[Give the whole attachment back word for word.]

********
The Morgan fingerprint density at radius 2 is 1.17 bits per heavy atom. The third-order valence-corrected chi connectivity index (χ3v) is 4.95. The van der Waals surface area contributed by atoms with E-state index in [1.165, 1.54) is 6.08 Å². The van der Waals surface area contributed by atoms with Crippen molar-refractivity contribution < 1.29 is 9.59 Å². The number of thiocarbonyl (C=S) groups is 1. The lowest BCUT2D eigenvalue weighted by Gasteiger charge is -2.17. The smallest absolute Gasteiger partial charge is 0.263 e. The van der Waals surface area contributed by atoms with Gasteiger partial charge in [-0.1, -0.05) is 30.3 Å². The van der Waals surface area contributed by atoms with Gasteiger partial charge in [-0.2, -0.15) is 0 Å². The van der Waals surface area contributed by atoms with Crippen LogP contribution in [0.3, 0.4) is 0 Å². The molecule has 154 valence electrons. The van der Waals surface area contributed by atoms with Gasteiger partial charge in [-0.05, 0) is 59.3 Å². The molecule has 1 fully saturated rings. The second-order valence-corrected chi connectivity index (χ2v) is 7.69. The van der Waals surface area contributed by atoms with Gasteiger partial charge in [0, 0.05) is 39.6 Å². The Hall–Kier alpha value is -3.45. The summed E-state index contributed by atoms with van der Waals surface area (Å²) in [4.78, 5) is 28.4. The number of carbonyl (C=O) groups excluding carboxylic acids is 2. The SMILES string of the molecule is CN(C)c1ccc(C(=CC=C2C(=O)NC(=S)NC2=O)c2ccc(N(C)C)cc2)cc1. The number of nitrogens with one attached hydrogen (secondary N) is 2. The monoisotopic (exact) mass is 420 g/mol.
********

The Morgan fingerprint density at radius 2 is 1.17 bits per heavy atom. The third-order valence-corrected chi connectivity index (χ3v) is 4.95. The van der Waals surface area contributed by atoms with E-state index in [1.165, 1.54) is 6.08 Å². The van der Waals surface area contributed by atoms with Crippen molar-refractivity contribution < 1.29 is 9.59 Å². The number of thiocarbonyl (C=S) groups is 1. The lowest BCUT2D eigenvalue weighted by Gasteiger charge is -2.17. The smallest absolute Gasteiger partial charge is 0.263 e. The van der Waals surface area contributed by atoms with Gasteiger partial charge in [-0.1, -0.05) is 30.3 Å². The van der Waals surface area contributed by atoms with Gasteiger partial charge in [-0.2, -0.15) is 0 Å². The van der Waals surface area contributed by atoms with Crippen LogP contribution in [0.3, 0.4) is 0 Å². The molecule has 154 valence electrons. The van der Waals surface area contributed by atoms with Gasteiger partial charge in [-0.05, 0) is 59.3 Å². The molecule has 1 fully saturated rings. The second-order valence-corrected chi connectivity index (χ2v) is 7.69. The van der Waals surface area contributed by atoms with Gasteiger partial charge in [0, 0.05) is 39.6 Å². The Hall–Kier alpha value is -3.45. The summed E-state index contributed by atoms with van der Waals surface area (Å²) in [4.78, 5) is 28.4. The number of carbonyl (C=O) groups excluding carboxylic acids is 2. The SMILES string of the molecule is CN(C)c1ccc(C(=CC=C2C(=O)NC(=S)NC2=O)c2ccc(N(C)C)cc2)cc1. The number of nitrogens with one attached hydrogen (secondary N) is 2. The monoisotopic (exact) mass is 420 g/mol.